There are three somewhat distinct branches of literature on contests: Tullock contests, all-pay contests, and tournaments.666For detailed literature reviews, see Konrad (2009) and Vojnovic (2015). These three branches differ in terms of the contest success function, i.e., the criteria for allocating prizes. First, in Tullock contests the probabilities of receiving the prizes are proportional to efforts (Tullock, 1967, 1974, 2001). In the static framework, they typically give unique equilibria, which is in pure strategies. This model is often used to study rent-seeking, R&D races, advertising, and elections. My model extends this class of models to sequential settings.

The second class of contests includes all-pay auctions and wars of attrition, where the player with the highest effort always wins. These models are often used to study lobbying, military activities, and auctions. The equilibria in this class are typically in mixed strategies. Baye et al. (1996) characterize the equilibria in the static common-value (first-price) all-pay auction and Hendricks et al. (1988) in the second-price all-pay auction (also called the war of attrition). Siegel (2009) provides a general payoff characterization for the static all-pay contests. The third class of contests is rank-order tournaments in which prizes are allocated according to the highest output rather than the highest effort. Output is a noisy measure of effort. Tournaments were introduced by Lazear and Rosen (1981) and Rosen (1986) and are most often used to model principal-agent relationships and contract design in personnel economics and labor economics. My assumptions exclude all-pay contests and tournaments.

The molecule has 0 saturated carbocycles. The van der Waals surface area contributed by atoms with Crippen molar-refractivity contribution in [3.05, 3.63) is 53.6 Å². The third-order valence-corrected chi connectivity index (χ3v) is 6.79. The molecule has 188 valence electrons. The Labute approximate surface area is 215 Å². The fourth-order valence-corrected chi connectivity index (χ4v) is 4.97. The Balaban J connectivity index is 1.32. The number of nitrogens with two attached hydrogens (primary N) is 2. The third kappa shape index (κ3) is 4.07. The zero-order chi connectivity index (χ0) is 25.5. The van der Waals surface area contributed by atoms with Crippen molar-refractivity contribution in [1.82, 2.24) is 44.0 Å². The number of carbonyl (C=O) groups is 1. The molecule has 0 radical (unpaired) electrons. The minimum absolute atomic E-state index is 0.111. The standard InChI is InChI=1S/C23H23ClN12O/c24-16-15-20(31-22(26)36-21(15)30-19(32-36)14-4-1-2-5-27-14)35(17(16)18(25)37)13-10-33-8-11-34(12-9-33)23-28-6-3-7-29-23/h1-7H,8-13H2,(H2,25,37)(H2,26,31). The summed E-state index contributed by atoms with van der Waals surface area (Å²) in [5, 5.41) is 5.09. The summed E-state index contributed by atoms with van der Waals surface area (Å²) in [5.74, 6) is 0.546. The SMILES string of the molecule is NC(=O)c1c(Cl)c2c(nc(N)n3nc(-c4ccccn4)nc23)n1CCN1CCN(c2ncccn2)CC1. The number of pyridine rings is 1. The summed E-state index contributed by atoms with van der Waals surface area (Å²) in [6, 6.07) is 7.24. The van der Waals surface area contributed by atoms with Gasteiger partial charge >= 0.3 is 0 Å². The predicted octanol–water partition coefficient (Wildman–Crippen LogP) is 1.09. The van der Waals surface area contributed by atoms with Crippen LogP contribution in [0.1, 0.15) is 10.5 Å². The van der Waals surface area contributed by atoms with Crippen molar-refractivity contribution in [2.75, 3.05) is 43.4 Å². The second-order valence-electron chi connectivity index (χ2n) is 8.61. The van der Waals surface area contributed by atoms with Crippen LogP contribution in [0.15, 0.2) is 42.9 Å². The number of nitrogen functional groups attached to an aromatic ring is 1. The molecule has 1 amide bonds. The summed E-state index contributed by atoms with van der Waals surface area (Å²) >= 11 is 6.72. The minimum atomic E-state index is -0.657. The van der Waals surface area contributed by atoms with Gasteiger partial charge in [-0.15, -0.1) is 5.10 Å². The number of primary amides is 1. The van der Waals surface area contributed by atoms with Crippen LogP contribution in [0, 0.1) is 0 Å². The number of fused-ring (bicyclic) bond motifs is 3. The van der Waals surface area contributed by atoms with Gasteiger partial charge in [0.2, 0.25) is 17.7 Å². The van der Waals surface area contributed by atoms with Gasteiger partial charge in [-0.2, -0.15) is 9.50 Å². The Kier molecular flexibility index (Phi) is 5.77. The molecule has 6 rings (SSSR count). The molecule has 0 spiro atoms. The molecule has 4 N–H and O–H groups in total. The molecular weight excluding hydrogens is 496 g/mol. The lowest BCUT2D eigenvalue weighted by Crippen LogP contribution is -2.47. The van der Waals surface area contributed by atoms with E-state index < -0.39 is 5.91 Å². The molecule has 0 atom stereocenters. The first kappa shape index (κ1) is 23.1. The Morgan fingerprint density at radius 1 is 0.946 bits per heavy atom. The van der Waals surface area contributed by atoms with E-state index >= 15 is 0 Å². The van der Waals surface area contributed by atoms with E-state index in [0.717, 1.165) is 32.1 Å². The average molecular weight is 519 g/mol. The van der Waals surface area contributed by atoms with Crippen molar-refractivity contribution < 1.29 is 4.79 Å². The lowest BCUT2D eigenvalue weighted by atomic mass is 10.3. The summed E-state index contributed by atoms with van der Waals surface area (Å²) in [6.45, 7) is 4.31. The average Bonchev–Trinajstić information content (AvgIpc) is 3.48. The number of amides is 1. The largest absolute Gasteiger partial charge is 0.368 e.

The paper also contributes to the contest design literature. Previous papers on contest design include Glazer and Hassin (1988), Taylor (1995), Che and Gale (2003), Moldovanu and Sela (2001, 2006), Olszewski and Siegel (2016), and Bimpikis et al. (2017), which have focused on contests with private information. In this paper I study contest design on a different dimension: how to disclose other players’ efforts optimally to minimize or maximize total effort.